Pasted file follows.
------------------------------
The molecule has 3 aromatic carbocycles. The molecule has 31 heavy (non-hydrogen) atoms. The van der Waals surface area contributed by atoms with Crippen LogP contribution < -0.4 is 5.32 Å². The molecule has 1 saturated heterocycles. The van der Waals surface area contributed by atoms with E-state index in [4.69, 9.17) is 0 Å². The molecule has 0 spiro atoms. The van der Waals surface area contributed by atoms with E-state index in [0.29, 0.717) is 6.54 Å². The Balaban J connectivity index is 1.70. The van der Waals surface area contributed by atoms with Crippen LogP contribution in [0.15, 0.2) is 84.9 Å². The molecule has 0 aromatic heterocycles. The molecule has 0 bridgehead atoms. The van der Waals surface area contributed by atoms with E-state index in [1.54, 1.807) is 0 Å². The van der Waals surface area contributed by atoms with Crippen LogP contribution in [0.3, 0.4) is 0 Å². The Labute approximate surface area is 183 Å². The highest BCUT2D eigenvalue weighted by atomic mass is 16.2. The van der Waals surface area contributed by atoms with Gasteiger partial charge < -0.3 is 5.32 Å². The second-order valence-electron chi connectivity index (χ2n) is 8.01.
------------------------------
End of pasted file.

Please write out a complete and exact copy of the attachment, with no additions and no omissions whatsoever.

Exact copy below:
The molecule has 3 aromatic carbocycles. The molecule has 31 heavy (non-hydrogen) atoms. The van der Waals surface area contributed by atoms with Crippen LogP contribution < -0.4 is 5.32 Å². The molecule has 1 saturated heterocycles. The van der Waals surface area contributed by atoms with E-state index in [4.69, 9.17) is 0 Å². The molecule has 0 spiro atoms. The van der Waals surface area contributed by atoms with E-state index in [0.29, 0.717) is 6.54 Å². The Balaban J connectivity index is 1.70. The van der Waals surface area contributed by atoms with Crippen LogP contribution in [0.15, 0.2) is 84.9 Å². The molecule has 0 aromatic heterocycles. The molecule has 0 bridgehead atoms. The van der Waals surface area contributed by atoms with E-state index in [1.54, 1.807) is 0 Å². The van der Waals surface area contributed by atoms with Crippen LogP contribution in [0.3, 0.4) is 0 Å². The Labute approximate surface area is 183 Å². The highest BCUT2D eigenvalue weighted by atomic mass is 16.2. The van der Waals surface area contributed by atoms with Gasteiger partial charge < -0.3 is 5.32 Å². The second-order valence-electron chi connectivity index (χ2n) is 8.01.